New MTB Selection

Hello All,
I am in the process of choosing a new MTB. I am hoping the community can help me out. I am looking for an XC bike capable of handling marathon races. My budget is 2k all in, so something I will not need to upgrade for a long time. The major sticking point is that I must be compatible with my Saris/Hammer H3 direct drive trainer. I am looking at the Trek X-Cal 8, but I do not think it will work with my trainer. I have reached out to Saris for confirmation; I am waiting on their response.

What makes you think it’s not compatible?

Also, not sure if that bike comes with a dropper but I’ve found them pretty useful in some of my races

I’d be looking a second hand market at that price point. You can probably grab something around 4-5 years old that has all the modern standards (boost spacing/tapered headset)

A 5 year old Scott Spark/Giant Anthem/Specialized Epic/Trek Top fuel would be way better than a new X Caliber in my opinion. The X Caliber is a aluminium frame with a wierd hub spacing from memory, which will limit you with wheel upgrades.

If you’re set on a hardtail grab an older Procaliber SL l, Giant XTC or Scott Scale.

I bought a 2016 Procaliber 9.7 last year cause I wanted a hardtail and was able to upgrade it to be a top spec hardtail.


Hi Gene,
I think what makes it not compatible is the spacing in the rear, at least that is what one bike shop told me.

Thanks for the advice, I will check on the second market

Any chance you can share a link to the bike you are considering?

Hi Chad,
Here is the link


Are you in a rush? Have you looked at Canyon?

I’d definitly want boost thru axles on anything in that price range for future upgrades!

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I would not spend $2,000 on a new XC/XCM bike. Especially one that you’re looking to keep for long time. It’s just not enough money to get good bike with all the price increases the past 2 years.

The value is in a used hardtail and possibly a full suspension that’s 2-4 years old. This will allow you to get much better bike that you can upgrade/replace parts as needed.

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Great advice here. Honestly, for me, I bought a new bike once and wouldn’t do it again. Especially a mtb. You just get way more for your money used(most of the time)If you get one with half decent components eventually you can upgrade.

I can add a +1 vote for the Trek. I bought a new Procaliber 9.7 in spring this year and it’s an awesome machine. Have a look around for 2nd hand though as 3 weeks later a mate of mine found the same bike, but last year’s, for about £800 on eBay.

Thanks. Yes, that has the odd Trek version that is essentially Boost, but quick release instead of thru axle.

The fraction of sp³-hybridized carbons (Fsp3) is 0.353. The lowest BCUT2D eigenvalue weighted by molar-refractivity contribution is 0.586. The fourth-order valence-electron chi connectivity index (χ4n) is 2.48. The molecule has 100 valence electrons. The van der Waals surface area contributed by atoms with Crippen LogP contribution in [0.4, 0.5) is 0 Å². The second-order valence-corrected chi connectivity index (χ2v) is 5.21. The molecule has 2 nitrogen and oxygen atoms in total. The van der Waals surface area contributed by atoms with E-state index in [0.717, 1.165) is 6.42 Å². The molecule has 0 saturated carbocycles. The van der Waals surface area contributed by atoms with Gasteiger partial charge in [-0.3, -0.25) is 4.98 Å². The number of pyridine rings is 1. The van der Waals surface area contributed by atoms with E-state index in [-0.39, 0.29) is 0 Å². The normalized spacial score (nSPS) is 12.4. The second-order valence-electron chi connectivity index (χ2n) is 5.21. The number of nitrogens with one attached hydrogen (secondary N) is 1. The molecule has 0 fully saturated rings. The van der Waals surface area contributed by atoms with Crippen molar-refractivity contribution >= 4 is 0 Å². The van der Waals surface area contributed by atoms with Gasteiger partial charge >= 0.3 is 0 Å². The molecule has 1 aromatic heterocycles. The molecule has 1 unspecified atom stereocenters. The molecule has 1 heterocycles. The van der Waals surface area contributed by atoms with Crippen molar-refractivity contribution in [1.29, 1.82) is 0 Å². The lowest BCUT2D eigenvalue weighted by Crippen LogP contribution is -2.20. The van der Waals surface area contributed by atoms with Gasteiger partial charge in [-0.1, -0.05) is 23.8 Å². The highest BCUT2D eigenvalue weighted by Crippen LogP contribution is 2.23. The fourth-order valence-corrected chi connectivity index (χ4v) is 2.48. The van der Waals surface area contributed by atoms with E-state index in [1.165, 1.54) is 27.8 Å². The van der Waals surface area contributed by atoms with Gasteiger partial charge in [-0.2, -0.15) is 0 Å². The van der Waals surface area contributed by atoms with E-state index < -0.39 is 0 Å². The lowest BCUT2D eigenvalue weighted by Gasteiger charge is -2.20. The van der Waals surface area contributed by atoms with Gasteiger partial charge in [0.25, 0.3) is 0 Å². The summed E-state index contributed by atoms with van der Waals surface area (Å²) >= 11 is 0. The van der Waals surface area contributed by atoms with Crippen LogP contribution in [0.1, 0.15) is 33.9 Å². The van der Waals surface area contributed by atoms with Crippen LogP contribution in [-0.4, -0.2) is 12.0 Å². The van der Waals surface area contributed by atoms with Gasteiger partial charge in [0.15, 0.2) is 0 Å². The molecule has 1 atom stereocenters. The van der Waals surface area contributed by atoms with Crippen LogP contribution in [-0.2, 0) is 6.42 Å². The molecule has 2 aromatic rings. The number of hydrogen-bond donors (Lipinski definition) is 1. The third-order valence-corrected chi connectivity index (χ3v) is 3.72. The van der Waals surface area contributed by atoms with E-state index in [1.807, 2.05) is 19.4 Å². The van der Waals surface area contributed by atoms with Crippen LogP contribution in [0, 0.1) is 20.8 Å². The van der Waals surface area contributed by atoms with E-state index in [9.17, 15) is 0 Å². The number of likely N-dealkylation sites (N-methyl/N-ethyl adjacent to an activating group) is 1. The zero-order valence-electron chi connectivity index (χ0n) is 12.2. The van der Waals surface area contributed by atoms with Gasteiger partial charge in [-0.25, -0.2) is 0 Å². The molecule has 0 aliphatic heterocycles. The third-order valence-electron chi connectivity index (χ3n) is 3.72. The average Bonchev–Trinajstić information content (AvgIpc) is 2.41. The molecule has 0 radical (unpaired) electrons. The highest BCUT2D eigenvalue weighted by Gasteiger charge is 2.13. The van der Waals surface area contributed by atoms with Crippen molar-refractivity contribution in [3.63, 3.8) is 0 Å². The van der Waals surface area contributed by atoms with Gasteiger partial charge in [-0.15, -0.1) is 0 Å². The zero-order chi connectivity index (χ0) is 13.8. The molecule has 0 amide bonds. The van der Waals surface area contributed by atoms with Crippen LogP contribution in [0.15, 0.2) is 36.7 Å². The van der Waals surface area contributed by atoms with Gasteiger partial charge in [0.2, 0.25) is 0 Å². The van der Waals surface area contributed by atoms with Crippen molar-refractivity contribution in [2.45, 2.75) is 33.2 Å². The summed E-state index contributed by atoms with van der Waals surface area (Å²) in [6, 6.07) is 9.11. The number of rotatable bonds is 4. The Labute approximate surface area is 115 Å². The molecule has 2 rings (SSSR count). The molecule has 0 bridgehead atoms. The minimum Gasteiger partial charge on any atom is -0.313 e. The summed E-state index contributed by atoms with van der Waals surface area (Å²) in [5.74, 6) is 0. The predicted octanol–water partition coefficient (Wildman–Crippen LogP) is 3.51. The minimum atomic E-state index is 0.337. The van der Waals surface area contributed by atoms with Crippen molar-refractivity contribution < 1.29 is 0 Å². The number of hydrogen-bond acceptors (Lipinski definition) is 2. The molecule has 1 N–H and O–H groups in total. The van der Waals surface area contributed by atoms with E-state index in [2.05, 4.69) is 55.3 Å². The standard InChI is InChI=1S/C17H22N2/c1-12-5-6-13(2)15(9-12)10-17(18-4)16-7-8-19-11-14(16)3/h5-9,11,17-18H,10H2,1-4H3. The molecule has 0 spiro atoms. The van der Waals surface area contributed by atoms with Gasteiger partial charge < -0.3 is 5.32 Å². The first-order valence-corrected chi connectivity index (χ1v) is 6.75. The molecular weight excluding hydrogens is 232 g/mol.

I need to do some research to know if it’s compatible. It may be, but I wont be surprised if it’s not.

Thanks Chad, I have sometime before I make the purchase.

For the price… Epic Evo is probably the best entry level full suspension XC bike at $4000. It will allow you to upgrade later down the line and will give you a pretty great bike.

I know it’s out of your price range but I would wait and save.

From my research this morning, I don’t think I have seen any trainer that handles the Boost 141 without some hack methods. Depending on how you look at it, B141 is like a wider version of the O.L.D. 135mm Quick Release standard that was used MTB and CX bikes… or it’s a narrow version of Boost 148 with QR.

The former makes more sense to me in a simple consideration, and means the real solution lies in a single new QR style endcap for the trainer. One that is 6mm longer than the 135mm QR cap used on the non-drive side. As such, I have not seen any official options for that standard for any of the main wheel-off trainers.

Thank you all for the replys. I will let you know how I make out

I’m selling a Large Salsa Timberjack, definitely less than 2K… complete

I just got a Chisel because I wanted a two bottle bike to pedal. Having hit some western MI and southern IN trails, while owning a gravel bike, I’d pony up for double squish. I’d get a cheaper bike and then pay to upgrade the seatpost / fork / tires.
All the highend AL hardtails are going to be about the same. The fork, groupset, and dropper will be the only differences. Most the “trail” bikes can’t run 2 bottles, take slightly larger tires, and need a dropper post. The XC ones can fit 2 bottles and run a std post.

The X-Cal will work on the trainer, but you need a freehub to work with the 12sp cassette. You can just run an 11sp cassette.

I’d have a look at BMC’s aluminum Two Stroke: it got very good reviews on Pinbike as an entry-level XC bike. The bike they tested cost $1,600, so you could either buy one model up or get some upgrades. E. g. you could upgrade the brakes or put a power meter on if you can stretch your budget a bit.